Antibiotic resistance is a major public health issue and considered to be a significant threat to the future of healthcare.
As such, NHS Western Isles are supporting European Antibiotic Awareness Day next Wednesday (November 18) and hoping to educate people on the issues surrounding antibiotics.
Antibiotics treat infections by killing bacteria but now these bacteria are fighting back, meaning that the antibiotics themselves are becoming less effective.
It has been 30 years since a new class of antibiotics was last introduced, despite the fact that growing numbers of infections are resistant to antibiotics.
There are a number of reasons why antibiotics lose effectiveness but two of the key ones are that we take medicines we don’t need – antibiotics don’t help most colds or coughs but we still ask for antibiotics for them – and that we don’t take antibiotics exactly as prescribed, for instance by missing doses or not completing the course. Antibiotics should never be given to another person and should only be taken as prescribed.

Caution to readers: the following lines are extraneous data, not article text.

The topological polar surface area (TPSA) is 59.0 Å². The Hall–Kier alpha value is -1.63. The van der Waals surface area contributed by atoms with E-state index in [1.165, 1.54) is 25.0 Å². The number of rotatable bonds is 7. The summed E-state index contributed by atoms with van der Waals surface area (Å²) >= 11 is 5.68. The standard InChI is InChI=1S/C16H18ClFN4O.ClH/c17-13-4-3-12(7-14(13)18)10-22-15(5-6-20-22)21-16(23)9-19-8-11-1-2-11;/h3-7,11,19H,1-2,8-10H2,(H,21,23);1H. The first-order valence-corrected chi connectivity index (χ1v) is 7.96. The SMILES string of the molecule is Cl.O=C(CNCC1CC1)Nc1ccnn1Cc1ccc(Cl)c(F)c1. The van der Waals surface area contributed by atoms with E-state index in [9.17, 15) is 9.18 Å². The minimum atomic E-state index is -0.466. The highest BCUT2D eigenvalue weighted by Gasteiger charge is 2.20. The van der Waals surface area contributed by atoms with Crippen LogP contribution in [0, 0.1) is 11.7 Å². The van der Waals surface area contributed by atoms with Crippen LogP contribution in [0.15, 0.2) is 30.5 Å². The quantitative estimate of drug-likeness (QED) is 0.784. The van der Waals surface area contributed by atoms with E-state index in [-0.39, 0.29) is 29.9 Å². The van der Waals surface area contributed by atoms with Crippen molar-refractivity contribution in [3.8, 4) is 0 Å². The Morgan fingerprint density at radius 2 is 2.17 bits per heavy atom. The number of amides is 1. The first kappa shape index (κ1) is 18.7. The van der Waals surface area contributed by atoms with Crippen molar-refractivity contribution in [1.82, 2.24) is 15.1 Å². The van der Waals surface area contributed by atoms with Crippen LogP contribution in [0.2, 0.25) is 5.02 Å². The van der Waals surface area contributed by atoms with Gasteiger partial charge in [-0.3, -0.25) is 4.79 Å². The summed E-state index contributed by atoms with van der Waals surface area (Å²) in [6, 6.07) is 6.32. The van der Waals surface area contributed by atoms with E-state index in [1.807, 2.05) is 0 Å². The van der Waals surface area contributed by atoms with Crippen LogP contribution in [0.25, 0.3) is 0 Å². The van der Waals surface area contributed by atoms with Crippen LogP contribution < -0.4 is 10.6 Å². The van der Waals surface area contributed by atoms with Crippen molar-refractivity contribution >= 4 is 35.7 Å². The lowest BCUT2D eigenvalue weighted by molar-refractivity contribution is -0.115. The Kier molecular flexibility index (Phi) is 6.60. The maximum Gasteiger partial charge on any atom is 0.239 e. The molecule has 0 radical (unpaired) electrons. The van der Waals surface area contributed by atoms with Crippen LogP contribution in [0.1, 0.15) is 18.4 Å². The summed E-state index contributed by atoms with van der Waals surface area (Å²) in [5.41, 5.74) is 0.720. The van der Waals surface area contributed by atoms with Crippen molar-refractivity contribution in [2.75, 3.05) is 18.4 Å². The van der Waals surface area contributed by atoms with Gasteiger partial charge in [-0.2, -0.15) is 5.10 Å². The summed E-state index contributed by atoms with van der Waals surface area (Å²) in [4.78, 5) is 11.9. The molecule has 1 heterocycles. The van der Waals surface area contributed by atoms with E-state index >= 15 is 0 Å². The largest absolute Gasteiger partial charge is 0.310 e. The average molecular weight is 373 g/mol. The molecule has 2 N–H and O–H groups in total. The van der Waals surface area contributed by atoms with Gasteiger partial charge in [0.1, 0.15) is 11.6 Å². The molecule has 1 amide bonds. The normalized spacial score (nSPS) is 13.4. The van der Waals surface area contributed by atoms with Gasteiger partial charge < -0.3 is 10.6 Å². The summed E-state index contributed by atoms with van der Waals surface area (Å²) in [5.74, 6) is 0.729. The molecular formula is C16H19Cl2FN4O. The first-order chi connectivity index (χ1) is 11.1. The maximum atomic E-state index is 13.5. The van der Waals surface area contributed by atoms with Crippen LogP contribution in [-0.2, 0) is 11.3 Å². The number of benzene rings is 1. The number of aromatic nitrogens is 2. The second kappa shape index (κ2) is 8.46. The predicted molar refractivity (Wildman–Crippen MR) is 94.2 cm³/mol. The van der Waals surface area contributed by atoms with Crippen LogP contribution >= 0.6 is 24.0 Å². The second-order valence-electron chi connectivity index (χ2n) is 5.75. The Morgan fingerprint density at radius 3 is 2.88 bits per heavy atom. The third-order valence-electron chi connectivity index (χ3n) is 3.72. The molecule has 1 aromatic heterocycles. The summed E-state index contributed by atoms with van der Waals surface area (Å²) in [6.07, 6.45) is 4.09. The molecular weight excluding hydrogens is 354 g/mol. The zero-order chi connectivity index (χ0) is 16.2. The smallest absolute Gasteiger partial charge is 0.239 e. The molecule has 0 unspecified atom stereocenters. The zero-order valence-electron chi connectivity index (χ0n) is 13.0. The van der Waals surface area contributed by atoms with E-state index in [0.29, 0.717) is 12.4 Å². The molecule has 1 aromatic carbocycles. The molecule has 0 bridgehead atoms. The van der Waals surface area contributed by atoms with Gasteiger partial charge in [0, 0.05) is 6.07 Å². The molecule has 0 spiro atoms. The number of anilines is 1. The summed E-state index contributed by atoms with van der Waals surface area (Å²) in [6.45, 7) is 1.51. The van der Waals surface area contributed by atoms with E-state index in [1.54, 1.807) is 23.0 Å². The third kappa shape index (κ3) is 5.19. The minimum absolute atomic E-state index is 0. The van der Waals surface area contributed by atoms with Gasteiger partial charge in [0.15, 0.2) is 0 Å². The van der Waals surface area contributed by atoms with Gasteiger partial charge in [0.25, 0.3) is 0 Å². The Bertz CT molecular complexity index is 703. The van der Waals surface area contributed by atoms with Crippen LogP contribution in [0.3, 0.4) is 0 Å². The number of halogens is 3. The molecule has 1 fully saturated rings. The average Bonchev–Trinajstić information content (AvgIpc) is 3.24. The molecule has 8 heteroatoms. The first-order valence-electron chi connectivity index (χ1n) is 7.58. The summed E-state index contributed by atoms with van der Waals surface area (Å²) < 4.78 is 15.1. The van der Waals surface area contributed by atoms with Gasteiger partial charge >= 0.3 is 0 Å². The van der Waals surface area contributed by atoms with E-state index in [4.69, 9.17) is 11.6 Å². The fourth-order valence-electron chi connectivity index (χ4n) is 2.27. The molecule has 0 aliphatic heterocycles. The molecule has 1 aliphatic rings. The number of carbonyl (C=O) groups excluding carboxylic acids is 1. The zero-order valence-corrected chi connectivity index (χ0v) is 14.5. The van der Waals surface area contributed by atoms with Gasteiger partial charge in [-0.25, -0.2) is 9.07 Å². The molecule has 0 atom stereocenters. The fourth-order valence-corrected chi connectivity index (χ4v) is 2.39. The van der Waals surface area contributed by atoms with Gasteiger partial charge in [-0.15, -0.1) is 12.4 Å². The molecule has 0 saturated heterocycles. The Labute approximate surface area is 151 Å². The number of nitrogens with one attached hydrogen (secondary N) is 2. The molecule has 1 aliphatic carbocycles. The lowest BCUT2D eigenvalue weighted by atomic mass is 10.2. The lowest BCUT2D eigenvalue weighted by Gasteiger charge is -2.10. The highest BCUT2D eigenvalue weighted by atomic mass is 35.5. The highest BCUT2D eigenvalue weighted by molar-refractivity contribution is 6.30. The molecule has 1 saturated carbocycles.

Some of the statistics are stark. Across Europe, 25,000 people die each year from infections resistant to antibiotics.
Also, the annual EU-wide cost of healthcare expenses and lost productivity due to antibiotic-resistant bacteria is estimated at 1.5billion euros.
In Scotland, 30% of the population had at least one antibiotic prescription in 2014.
However, research has shown that only 10% of the patients with sore throats and 20% of those with acute sinusitis actually benefit from antibiotic treatment.
Before the introduction of antibiotics, as recently as the 1930s, people often died from infections such as pneumonia and meningitis, while many routine treatments were much more risky due to the risk of infection.
Setting broken bones, basic operations, and even chemotherapy all rely on access to antibiotics that work.